Capacity Assessment

How capacity is assessed

As capacity can sometimes change over time, it should be assessed at the time that consent is required by an appropriately person.

Anyone who can have a conversation and form an opinion can conduct a capacity assessment: There is no formal training/qualification required.

Capacity is a bout a particular decision at a point in time: Capacity to make a decision must be done at the time of that decision.

Medical professionals are best placed to assess capacity for healthcare decisions: If the issue is a medical decision then the capacity assessment can be done by the medical professional who is recommending the treatment or investigation, involved in carrying it out.

Solicitors are well and best placed to assess capacity to legal decisions: If the issue is a legal or financial matter then the most appropriate person to assess the capacity is the legal or financial expert making the legal or financial arrangement.

All adults are presumed to have sufficient capacity to decide on their own medical treatment, unless there’s significant evidence to suggest otherwise.

What is capacity?

Capacity means the ability to use and understand information to make a decision, and communicate any decision made.

A person lacks capacity if their mind is impaired or disturbed in some way, which means they’re unable to make a decision at that time.

Examples of how a person’s brain or mind may be impaired include:

Someone with such an impairment is thought to be unable to make a decision if they cannot:

  • understand information about the decision
  • remember that information
  • use that information to make a decision
  • communicate their decision by talking, using sign language or any other means

Changes in capacity

A person’s capacity to consent can change. For example, they may have the capacity to make some decisions but not others, or their capacity may come and go.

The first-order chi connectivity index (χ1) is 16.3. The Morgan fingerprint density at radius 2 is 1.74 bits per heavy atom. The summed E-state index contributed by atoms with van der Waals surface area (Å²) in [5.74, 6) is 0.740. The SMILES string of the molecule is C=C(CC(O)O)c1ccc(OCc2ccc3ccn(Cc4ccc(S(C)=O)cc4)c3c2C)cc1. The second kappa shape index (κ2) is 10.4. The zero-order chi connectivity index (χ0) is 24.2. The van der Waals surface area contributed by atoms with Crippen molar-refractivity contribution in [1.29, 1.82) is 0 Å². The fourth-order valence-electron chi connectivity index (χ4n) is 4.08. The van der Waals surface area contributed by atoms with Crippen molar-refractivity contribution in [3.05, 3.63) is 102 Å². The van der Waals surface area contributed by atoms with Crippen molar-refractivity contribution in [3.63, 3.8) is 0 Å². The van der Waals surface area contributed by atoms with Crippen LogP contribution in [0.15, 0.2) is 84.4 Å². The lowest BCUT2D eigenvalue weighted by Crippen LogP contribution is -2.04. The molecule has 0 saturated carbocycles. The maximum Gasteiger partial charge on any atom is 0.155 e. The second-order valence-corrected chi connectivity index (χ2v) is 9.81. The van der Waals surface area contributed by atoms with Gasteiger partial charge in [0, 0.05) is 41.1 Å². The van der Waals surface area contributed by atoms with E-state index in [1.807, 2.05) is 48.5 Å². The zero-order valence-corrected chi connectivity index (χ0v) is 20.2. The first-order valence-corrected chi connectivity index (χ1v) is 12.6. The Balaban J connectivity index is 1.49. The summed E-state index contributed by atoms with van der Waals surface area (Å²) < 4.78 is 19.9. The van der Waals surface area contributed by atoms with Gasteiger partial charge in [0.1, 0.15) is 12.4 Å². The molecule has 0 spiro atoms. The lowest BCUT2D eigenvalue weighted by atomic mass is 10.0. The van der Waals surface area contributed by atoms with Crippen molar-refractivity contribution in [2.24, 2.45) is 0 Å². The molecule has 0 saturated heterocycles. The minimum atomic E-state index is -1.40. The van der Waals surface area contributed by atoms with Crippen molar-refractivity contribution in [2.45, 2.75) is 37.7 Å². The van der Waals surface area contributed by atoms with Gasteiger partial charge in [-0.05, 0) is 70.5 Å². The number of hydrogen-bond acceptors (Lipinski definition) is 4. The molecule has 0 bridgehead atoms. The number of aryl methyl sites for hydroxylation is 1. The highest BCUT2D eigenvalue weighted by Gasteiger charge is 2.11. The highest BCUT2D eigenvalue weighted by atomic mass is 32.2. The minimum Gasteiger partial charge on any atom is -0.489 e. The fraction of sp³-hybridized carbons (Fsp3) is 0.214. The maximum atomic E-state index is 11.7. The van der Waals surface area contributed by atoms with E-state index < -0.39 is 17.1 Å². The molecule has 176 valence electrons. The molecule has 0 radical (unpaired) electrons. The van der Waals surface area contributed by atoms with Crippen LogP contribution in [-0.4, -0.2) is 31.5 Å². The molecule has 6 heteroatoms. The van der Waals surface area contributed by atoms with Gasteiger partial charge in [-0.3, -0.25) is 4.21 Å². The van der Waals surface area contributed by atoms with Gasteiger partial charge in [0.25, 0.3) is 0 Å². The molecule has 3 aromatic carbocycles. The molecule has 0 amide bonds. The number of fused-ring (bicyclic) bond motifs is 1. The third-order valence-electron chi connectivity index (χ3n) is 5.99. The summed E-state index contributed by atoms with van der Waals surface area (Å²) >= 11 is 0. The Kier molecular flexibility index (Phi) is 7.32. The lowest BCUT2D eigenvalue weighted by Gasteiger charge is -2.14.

In some cases, people can be considered capable of deciding some aspects of their treatment but not others.

For example, a person with severe learning difficulties may be capable of deciding on their day-to-day treatment, but incapable of understanding the complexities of their long-term treatment.

Some people with certain health conditions may have periods when they’re capable and periods when they’re incapable.

For example, a person with schizophrenia may have psychotic episodes when they cannot distinguish between reality and fantasy, during which they may not be capable of making certain decisions.

A person’s capacity can also be temporarily affected by:

  • shock
  • panic
  • extreme tiredness (fatigue)
  • medication

Advance decisions and power of attorney

If a person knows their capacity to consent may be affected in the future, they can choose to draw up a legally binding advance decision, also known as a living will.

This sets out the procedures and treatments that a person refuses to undergo.

You can also choose to formally arrange for someone, often a close family member, to have lasting power of attorney (LPA) if you wish to anticipate your loss of capacity to make important decisions at a later stage.

Someone with LPA can make decisions about your health on your behalf, although you can choose to specify in advance certain treatments you’d like them to refuse.

Reference: Consent to treatment – Assessing capacity – NHS (

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